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Frackers’ case

THERE are costs and benefits to everything in life. But Andrew ­Eaton-Lewis’s rant (“How dare the frackers label me an extremist”, Perspective, 28 February) about coal gasification and fracking concerned only supposed costs and failed to mention the benefits from cheaper gas for heating and transport fuel, reductions in fuel poverty, security of supply and freedom from arbitrary control by wayward regimes of our energy ­supplies.

I would be more sympathetic if he had shown some awareness of the detailed investigations on unconventional gas supplies already carried out or that he appreciated that carbon capture is much more easily applied at a gasification well-head, than on the top of Longannet.

It is easy to trawl the web, find a couple of marginal cases and then, by implying these are routine, frighten an uninformed public without explaining the benefits or the very rare frequency with which these events occur. Hundreds of thousands of world-wide investigations have shown underground coal gasification using deep seams and fracking using deep shale are entirely safe technologies that provide enormous benefits to the communities that use them.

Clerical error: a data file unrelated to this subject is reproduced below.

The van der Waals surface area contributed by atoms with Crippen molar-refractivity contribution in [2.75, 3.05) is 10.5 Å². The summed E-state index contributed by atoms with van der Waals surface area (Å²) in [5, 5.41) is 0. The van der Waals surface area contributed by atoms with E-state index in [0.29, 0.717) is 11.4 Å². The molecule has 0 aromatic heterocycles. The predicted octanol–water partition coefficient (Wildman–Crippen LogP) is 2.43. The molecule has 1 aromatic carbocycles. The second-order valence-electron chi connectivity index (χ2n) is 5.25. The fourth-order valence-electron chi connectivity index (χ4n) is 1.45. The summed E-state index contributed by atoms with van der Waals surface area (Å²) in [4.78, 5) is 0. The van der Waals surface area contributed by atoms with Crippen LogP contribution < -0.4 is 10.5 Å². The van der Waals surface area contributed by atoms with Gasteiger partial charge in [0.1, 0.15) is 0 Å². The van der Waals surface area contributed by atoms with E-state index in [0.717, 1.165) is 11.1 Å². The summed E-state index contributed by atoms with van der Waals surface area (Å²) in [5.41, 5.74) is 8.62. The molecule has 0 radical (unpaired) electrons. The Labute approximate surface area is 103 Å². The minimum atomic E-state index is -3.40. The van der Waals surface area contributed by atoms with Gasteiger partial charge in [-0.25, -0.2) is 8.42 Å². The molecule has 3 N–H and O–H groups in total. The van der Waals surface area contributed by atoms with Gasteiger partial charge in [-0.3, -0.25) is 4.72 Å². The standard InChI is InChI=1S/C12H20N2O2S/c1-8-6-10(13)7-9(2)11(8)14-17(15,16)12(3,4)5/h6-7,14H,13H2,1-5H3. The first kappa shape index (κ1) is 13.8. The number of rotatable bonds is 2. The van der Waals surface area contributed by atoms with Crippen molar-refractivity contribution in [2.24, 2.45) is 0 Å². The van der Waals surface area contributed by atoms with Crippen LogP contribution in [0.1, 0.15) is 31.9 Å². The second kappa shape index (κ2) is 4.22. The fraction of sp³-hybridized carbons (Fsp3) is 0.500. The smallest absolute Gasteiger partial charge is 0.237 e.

I live in Penicuik in which earthquakes are frequent but very rarely noticed even though most exceed the level of regulatory control on those allowed by fracking. (There is a table in the Scottish Government report.)

The opposition to unconventional gas technologies arises from the imagined belief that humankind can survive without fossil fuels or nuclear energy; it can’t. But we do also need governments that lead and are not cowed by a loud but uninformed minority.

(Prof) Tony Trewavas
Scientific Alliance Scotland
North St David Street

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